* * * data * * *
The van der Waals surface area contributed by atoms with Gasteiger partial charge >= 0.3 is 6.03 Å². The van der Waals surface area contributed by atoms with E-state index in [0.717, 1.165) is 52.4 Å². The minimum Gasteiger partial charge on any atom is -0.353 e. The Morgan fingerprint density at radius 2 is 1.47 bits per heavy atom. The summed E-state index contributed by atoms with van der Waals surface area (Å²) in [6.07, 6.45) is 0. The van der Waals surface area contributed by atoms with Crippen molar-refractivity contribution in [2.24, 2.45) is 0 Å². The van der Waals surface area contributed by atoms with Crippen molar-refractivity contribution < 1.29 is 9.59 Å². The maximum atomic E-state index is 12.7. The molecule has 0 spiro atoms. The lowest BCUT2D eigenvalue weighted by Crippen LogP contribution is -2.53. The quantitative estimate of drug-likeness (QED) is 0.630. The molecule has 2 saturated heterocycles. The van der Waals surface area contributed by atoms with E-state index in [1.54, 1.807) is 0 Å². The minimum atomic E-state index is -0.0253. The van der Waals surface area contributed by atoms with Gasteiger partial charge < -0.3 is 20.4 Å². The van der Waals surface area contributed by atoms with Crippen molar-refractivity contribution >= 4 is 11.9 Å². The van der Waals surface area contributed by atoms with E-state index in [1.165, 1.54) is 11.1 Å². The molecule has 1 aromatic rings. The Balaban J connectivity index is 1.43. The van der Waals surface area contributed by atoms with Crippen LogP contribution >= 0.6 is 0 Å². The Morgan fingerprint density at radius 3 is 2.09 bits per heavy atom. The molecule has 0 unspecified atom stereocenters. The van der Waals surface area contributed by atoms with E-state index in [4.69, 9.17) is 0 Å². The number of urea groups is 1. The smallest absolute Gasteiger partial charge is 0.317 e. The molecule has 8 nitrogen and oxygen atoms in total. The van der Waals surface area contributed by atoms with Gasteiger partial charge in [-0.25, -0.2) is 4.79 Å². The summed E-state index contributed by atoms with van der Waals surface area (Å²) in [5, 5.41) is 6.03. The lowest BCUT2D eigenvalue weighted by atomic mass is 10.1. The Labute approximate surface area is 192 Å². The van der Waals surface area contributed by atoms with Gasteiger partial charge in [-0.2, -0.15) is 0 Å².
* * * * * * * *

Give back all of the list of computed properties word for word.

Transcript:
The van der Waals surface area contributed by atoms with Gasteiger partial charge >= 0.3 is 6.03 Å². The van der Waals surface area contributed by atoms with E-state index in [0.717, 1.165) is 52.4 Å². The minimum Gasteiger partial charge on any atom is -0.353 e. The Morgan fingerprint density at radius 2 is 1.47 bits per heavy atom. The summed E-state index contributed by atoms with van der Waals surface area (Å²) in [6.07, 6.45) is 0. The van der Waals surface area contributed by atoms with Crippen molar-refractivity contribution in [2.24, 2.45) is 0 Å². The van der Waals surface area contributed by atoms with Crippen molar-refractivity contribution < 1.29 is 9.59 Å². The maximum atomic E-state index is 12.7. The molecule has 0 spiro atoms. The lowest BCUT2D eigenvalue weighted by Crippen LogP contribution is -2.53. The quantitative estimate of drug-likeness (QED) is 0.630. The molecule has 2 saturated heterocycles. The van der Waals surface area contributed by atoms with E-state index in [1.54, 1.807) is 0 Å². The minimum atomic E-state index is -0.0253. The van der Waals surface area contributed by atoms with Gasteiger partial charge < -0.3 is 20.4 Å². The van der Waals surface area contributed by atoms with Crippen molar-refractivity contribution >= 4 is 11.9 Å². The van der Waals surface area contributed by atoms with E-state index in [1.165, 1.54) is 11.1 Å². The molecule has 1 aromatic rings. The Balaban J connectivity index is 1.43. The van der Waals surface area contributed by atoms with Crippen LogP contribution >= 0.6 is 0 Å². The Morgan fingerprint density at radius 3 is 2.09 bits per heavy atom. The molecule has 0 unspecified atom stereocenters. The van der Waals surface area contributed by atoms with E-state index in [4.69, 9.17) is 0 Å². The number of urea groups is 1. The smallest absolute Gasteiger partial charge is 0.317 e. The molecule has 8 nitrogen and oxygen atoms in total. The van der Waals surface area contributed by atoms with Gasteiger partial charge in [-0.25, -0.2) is 4.79 Å². The summed E-state index contributed by atoms with van der Waals surface area (Å²) in [5, 5.41) is 6.03. The lowest BCUT2D eigenvalue weighted by atomic mass is 10.1. The Labute approximate surface area is 192 Å². The van der Waals surface area contributed by atoms with Gasteiger partial charge in [-0.2, -0.15) is 0 Å².